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Mostly Fiction: "The mystery is clever and beautifully plotted, but it is in the characters that this novel really excels."

Date: Jul 26 2007

"There's one thing I've never learnt to do.  I've never learnt how to put laces in a pair of new shoes…I always used to have someone to do it for me: my father, my husbands.  I never wanted to learn; it must have been something to do with allowing myself to be loved, to let others fuss over me a bit…Even now, I try to find someone who will do it for me…I still refuse to learn.  I think it's something life owes me." (from Prime Time Suspect)

Barcelona police inspector Petra Delicado's confession about shoelaces epitomizes the many paradoxes in her life.  A fiercely independent career woman, she refuses to tolerate any of the clichés or stereotypes about women and their behavior, even taking umbrage at the description of an evil man as a "son-of-a-bitch," since that term is insulting to mothers.  Acutely sensitive about the oles many men expect her to play, especially in the police department, she is tough and dedicated to her job, often working round the clock, and she resents even a hint of special treatment suggesting that she may be weaker than her male peers.  She regards her refusal to learn to put laces into new shoes as a conscious, independent decision—proof that she controls her own messy life—though others might regard it as an unconscious wish for a personal relationship, even on a small scale.

Married and divorced twice, Petra, now in her mid-forties, fantasizes about taking time off to go to a convent for non-believers, where bruised, exhausted people, like herself, can relax and find solitude.  But she realizes that that fantasy is not workable.  "What about sex and love?" she wonders, concluding that such a convent would become a brothel within three days.  Moody, sarcastic, sometimes melancholy, and often on the verge of a self-described crisis, Petra wants to be alone.  

Acting as foil to the ferociously self-sufficient Petra, is her partner, Sgt. Fermin Garzon, a man in his fifties who has a softer, more sentimental side.  Fermin, also divorced, tries to protect Petra m herself so subtly, sometimes, that she does not even realize it, and while the novel shows that each truly likes and respects the other, Fermin is Petra's employee, and he does not overstep his boundaries.  With "energy for two people and no psychological hang-ups," Fermin provides balance for the high-strung Petra.

The murder of Ernesto Valdes, a ruthless, even amoral, gossip reporter, takes Petra and Fermin from Barcelona to Madrid and back as they investigate whether Valdes was killed for revenge or to shut him up, and whether the killer was a hired gun or someone for whom this was a crime of passion.  Various members of the police force in Barcelona and Madrid check Valdes's financial records, along with those of his ex-wife, his interior decorator, and any possible partners he might have had in a blackmail scheme, since he managed to stashed a large amount of cash in a Swiss bank, its origins unknown.  With Maggy, Valdes's "Goth" assistant at the TV station, providing some help to Petra and Fermin, they work to track down leads.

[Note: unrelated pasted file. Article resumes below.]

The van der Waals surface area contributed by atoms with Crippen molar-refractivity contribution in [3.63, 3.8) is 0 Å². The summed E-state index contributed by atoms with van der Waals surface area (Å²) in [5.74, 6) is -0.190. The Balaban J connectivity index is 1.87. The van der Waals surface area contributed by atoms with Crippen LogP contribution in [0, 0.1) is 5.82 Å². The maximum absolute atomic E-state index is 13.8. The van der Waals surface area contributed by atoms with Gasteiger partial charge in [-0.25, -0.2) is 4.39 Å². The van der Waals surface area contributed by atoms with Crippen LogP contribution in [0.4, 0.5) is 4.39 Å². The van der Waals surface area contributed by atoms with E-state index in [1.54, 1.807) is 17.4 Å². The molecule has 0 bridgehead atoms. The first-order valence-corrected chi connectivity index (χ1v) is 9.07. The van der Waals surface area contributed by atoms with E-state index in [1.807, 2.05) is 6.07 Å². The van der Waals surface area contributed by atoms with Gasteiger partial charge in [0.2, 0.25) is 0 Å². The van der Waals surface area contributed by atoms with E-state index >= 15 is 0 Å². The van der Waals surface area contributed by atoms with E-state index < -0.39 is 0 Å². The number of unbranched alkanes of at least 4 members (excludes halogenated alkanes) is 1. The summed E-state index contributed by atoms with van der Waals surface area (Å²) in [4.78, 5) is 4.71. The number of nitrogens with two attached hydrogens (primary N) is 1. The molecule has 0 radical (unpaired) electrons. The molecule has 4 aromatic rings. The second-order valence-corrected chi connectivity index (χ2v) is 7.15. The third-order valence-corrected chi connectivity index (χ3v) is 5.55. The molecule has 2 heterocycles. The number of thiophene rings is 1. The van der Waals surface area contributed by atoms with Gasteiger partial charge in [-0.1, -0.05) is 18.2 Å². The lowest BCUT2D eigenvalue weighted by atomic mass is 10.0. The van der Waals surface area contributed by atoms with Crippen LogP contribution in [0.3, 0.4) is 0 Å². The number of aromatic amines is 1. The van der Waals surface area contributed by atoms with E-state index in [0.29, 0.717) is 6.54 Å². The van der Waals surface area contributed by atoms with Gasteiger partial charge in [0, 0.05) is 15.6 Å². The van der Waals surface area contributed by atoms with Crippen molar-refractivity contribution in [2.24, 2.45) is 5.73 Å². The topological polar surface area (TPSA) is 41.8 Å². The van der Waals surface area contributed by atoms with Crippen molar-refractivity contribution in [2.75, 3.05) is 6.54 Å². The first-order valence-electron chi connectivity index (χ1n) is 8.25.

Before long, this case begins to overlap with another case being investigated by Inspector Moliner, the Barcelona Police Department's star investigator, in which the government Health Minister has been murdered.  Valdes has publicly revealed the minister's dalliances with a mistress and embarrassed him and his family, and the two murders might be related. Eventually, six deaths occur, with the investigation building inexorably to a grand climax as Petra and Fermin try to determine how many different killers and how many different motives there might have been in the overlapping cases.

The mystery is clever and beautifully plotted, but it is in the characters that this novel really excels.  Author Alicia Gimenez-Bartlett, winner of the Femenino Lumen prize as best female writer in Spain, has created in Petra and Fermin characters who are so unusual and intriguing that the reader never tires of their interchanges.  Much more fully developed than the typical investigating team in police procedurals, they are revealed on the psychological level at the same time that the reader comes to know them through their actions, and even at the conclusion Petra remains unpredictable and somewhat elusive.  

The supporting characters are also exceptionally well drawn, with Maggy, Valdes's assistant, being particularly well developed.  Bitter and resentful of both Valdes and the police, she is a reluctant participant in the investigation, and her interchanges with Petra are fascinating for what they reveal about both of them.  Petra's sister, newly separated from her husband and staying at Petra's apartment in Barcelona, adds another level of interest as she conducts an affair with Insp. Moliner and calls into question Petra's own attitudes toward love.  The second in the Petra Delicado series (after Dog Day, Europa 2006),  Prime Time Suspect is a well-translated, first-class mystery with two main characters who provide endless opportunities for further growth and development.  Filled with astute observations about people and society, this novel goes beyond "mere" entertainment, creating a realistic picture of the culture and its social conflicts.

by Mary Whipple

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